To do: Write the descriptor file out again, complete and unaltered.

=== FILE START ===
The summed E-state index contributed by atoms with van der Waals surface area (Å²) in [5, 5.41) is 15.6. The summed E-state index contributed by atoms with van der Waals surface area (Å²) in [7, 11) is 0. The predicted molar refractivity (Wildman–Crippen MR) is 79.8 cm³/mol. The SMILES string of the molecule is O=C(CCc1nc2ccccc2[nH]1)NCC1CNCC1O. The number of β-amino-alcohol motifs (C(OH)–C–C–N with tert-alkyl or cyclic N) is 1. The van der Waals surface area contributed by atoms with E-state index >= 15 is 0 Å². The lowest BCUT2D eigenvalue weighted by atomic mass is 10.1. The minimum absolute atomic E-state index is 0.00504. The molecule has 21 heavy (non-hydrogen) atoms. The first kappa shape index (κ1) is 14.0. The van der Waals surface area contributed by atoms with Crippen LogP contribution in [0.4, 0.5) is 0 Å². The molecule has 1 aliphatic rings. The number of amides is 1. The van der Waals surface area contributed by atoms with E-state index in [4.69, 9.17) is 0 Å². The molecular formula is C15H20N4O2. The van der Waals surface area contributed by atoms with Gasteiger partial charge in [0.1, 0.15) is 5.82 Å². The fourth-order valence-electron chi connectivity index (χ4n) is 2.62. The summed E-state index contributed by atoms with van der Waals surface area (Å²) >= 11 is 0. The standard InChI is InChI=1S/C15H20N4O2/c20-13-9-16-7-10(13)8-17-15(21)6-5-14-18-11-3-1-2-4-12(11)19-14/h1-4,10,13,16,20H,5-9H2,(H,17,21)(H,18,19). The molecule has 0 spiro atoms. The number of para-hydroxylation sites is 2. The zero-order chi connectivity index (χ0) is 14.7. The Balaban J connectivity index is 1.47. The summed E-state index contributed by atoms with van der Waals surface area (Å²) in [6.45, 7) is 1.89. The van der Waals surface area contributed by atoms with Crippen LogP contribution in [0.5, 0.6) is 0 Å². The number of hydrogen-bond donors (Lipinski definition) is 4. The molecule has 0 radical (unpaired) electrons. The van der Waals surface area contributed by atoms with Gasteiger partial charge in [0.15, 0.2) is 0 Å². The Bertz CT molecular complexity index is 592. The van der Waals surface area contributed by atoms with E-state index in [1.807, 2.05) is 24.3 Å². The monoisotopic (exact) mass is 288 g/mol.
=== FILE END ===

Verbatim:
The summed E-state index contributed by atoms with van der Waals surface area (Å²) in [5, 5.41) is 15.6. The summed E-state index contributed by atoms with van der Waals surface area (Å²) in [7, 11) is 0. The predicted molar refractivity (Wildman–Crippen MR) is 79.8 cm³/mol. The SMILES string of the molecule is O=C(CCc1nc2ccccc2[nH]1)NCC1CNCC1O. The number of β-amino-alcohol motifs (C(OH)–C–C–N with tert-alkyl or cyclic N) is 1. The van der Waals surface area contributed by atoms with E-state index >= 15 is 0 Å². The lowest BCUT2D eigenvalue weighted by atomic mass is 10.1. The minimum absolute atomic E-state index is 0.00504. The molecule has 21 heavy (non-hydrogen) atoms. The first kappa shape index (κ1) is 14.0. The van der Waals surface area contributed by atoms with Crippen LogP contribution in [0.4, 0.5) is 0 Å². The molecule has 1 aliphatic rings. The number of amides is 1. The van der Waals surface area contributed by atoms with E-state index in [4.69, 9.17) is 0 Å². The molecular formula is C15H20N4O2. The van der Waals surface area contributed by atoms with Gasteiger partial charge in [0.1, 0.15) is 5.82 Å². The fourth-order valence-electron chi connectivity index (χ4n) is 2.62. The summed E-state index contributed by atoms with van der Waals surface area (Å²) >= 11 is 0. The standard InChI is InChI=1S/C15H20N4O2/c20-13-9-16-7-10(13)8-17-15(21)6-5-14-18-11-3-1-2-4-12(11)19-14/h1-4,10,13,16,20H,5-9H2,(H,17,21)(H,18,19). The molecule has 0 spiro atoms. The number of para-hydroxylation sites is 2. The zero-order chi connectivity index (χ0) is 14.7. The Balaban J connectivity index is 1.47. The summed E-state index contributed by atoms with van der Waals surface area (Å²) in [6.45, 7) is 1.89. The van der Waals surface area contributed by atoms with Crippen LogP contribution in [0.5, 0.6) is 0 Å². The number of hydrogen-bond donors (Lipinski definition) is 4. The molecule has 0 radical (unpaired) electrons. The van der Waals surface area contributed by atoms with Gasteiger partial charge in [0.15, 0.2) is 0 Å². The Bertz CT molecular complexity index is 592. The van der Waals surface area contributed by atoms with E-state index in [1.807, 2.05) is 24.3 Å². The monoisotopic (exact) mass is 288 g/mol.